by Aleks Kajstura, Legal Director, Prison Policy Initiative
In January, New Jersey became the 7th state to end prison gerrymandering – the practice of using incarcerated people to inflate the population of rural districts. That marks a milestone for criminal justice policy and democracy: over 25% of US residents now live in a state, county, or municipality that has ended prison gerrymandering.
Going into the 2020 redistricting cycle, California, Delaware, Maryland, Delaware, Nevada, New Jersey, New York, and Washington State will be adjusting their redistricting data to count incarcerated people at their home address when drawing districts.
The Census Bureau counts incarcerated people as residents of the towns where they are confined, though they continue to be constituents of their home districts – and in Maine and Vermont, where incarcerated people retain the right to vote, they are required to vote by absentee ballot back home. When that Census data is used to draw district lines it transfers power away from the home communities of incarcerated people, and gives it to legislative districts that contain prisons.
But an increasing number of states are adjusting Census data to avoid prison gerrymandering. State laws ending prison gerrymandering are a simple state-based solution to a problem that should have been corrected by the federal government.
The bills use states’ administrative records to reassign incarcerated people to their home addresses before redistricting. Ideally, the U.S. Census Bureau will change its policy and count incarcerated people as residents of their home addresses in the 2030 Census, but for now states should be prepared to have their own solutions in place.
New York and Maryland have already passed and implemented similar laws to count people in prison at home for this round of redistricting, and both states’ laws were successfully defended in court. California, Delaware, Nevada, and Washington State passed legislation that will take effect after the 2020 Census. As of February, at least 8 states are considering similar legislation in the current legislative session, including Colorado, Florida, Illinois, Michigan, Nebraska, Pennsylvania, Rhode Island, Virginia, and Wisconsin.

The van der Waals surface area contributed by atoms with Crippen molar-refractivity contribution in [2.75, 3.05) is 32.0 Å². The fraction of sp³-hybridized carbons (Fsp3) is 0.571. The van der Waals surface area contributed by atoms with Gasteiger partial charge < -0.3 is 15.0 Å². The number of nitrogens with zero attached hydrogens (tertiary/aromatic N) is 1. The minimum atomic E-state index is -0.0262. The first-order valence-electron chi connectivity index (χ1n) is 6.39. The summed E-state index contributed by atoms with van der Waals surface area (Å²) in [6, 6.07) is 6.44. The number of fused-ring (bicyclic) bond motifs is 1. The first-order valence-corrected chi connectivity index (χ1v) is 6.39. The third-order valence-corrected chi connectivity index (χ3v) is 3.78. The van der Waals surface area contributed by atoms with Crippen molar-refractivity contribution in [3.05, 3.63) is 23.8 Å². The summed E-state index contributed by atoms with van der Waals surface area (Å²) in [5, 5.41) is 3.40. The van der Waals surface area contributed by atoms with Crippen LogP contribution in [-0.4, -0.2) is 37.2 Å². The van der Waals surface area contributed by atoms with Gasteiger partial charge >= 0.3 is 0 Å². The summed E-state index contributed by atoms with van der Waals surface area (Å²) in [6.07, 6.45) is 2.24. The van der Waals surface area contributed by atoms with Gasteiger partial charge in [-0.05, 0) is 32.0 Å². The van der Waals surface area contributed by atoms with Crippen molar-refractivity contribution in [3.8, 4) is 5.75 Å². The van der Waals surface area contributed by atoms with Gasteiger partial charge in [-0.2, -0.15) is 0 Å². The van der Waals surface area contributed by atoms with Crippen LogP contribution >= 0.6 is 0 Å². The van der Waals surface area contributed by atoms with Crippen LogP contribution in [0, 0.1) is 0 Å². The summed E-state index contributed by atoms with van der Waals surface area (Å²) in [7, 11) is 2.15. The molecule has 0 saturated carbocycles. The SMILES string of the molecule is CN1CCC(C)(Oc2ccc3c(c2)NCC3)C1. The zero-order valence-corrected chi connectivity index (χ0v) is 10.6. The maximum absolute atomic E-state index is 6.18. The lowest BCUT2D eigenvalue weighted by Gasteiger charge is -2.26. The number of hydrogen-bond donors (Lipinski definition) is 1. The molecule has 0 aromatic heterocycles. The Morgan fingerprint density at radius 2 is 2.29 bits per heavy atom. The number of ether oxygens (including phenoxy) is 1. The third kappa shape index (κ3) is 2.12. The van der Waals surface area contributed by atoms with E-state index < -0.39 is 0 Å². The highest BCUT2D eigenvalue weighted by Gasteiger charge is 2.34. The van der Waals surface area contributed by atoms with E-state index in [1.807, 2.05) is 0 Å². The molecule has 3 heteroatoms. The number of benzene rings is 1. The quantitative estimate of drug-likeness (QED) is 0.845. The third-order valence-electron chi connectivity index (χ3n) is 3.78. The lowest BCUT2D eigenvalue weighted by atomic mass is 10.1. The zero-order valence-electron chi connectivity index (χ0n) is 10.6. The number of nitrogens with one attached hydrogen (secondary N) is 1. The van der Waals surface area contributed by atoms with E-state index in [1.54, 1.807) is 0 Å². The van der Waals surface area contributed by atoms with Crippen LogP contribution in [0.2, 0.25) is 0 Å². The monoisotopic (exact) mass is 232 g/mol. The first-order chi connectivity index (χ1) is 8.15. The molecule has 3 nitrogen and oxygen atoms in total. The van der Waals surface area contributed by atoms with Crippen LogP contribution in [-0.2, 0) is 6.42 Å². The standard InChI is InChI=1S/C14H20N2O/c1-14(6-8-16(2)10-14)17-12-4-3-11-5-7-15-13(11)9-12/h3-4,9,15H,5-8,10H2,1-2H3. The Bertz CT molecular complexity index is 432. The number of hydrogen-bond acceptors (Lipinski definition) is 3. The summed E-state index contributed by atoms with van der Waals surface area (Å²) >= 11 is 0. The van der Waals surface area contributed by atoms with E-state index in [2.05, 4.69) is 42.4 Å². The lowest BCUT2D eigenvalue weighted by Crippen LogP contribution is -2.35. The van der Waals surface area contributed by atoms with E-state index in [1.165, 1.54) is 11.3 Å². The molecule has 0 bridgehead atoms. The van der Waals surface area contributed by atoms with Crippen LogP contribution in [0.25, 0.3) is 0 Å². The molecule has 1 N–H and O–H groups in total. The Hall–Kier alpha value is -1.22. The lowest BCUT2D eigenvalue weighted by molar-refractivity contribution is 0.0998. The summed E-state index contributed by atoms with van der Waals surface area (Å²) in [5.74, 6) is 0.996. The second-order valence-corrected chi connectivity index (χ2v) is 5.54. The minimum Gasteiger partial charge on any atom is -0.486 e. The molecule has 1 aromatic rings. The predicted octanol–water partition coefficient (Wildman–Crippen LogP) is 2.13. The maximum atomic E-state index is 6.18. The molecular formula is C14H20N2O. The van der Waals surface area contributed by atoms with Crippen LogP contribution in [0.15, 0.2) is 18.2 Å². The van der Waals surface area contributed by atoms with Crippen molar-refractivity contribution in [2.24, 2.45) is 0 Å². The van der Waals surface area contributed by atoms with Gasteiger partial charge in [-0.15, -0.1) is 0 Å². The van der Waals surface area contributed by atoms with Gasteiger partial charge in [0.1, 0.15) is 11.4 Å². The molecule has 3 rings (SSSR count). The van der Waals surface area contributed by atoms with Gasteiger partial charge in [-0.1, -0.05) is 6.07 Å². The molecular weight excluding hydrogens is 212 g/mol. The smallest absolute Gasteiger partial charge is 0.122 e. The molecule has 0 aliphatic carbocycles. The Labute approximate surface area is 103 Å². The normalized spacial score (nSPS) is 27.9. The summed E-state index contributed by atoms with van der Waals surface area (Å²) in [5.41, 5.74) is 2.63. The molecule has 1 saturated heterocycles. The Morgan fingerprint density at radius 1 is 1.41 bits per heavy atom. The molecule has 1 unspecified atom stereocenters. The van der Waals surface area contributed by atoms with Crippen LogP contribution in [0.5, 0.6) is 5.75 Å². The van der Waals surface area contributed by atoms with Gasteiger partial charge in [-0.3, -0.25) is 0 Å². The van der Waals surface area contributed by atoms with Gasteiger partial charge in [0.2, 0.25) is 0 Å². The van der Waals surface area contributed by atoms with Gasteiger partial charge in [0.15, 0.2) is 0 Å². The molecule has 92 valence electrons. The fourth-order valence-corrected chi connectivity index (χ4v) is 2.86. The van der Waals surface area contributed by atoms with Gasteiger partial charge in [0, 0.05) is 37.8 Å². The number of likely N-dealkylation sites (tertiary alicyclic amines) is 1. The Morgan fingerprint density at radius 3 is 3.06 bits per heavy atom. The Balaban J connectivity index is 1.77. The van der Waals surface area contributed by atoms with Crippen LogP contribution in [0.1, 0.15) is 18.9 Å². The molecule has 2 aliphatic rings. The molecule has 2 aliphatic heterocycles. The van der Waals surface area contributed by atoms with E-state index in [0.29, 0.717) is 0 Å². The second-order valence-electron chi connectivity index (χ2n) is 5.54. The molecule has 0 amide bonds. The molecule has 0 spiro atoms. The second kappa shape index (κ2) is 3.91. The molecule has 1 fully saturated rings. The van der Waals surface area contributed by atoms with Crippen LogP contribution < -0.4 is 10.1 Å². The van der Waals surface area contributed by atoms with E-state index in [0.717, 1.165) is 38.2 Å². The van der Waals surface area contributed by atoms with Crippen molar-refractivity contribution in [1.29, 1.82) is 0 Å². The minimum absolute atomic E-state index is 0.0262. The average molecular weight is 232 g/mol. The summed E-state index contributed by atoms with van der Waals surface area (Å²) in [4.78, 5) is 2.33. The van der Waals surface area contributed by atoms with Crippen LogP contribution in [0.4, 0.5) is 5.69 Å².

As more states take on the task of adjusting Census data to make it usable for drawing equal districts, the Census Bureau has taken some small but helpful steps. For the first time, the 2020 Census will include correctional population data within the main redistricting dataset (the PL 94-171 file).
Identifying the correctional facilities makes the data-crunching easier for states that end prison gerrymandering on their own, and will be particularly useful for states with short redistricting deadlines, such as New Jersey. This data will give redistricting officials the Census counts of people in correctional facilities at the location of the facility — enabling states to subtract incarcerated people from the prison location and, in conjunction with the state’s own home address data, reallocate them back home for that state’s redistricting.
Other states should follow the lead of the 7 states that have ended prison gerrymandering and ensure equal representation for all their residents.
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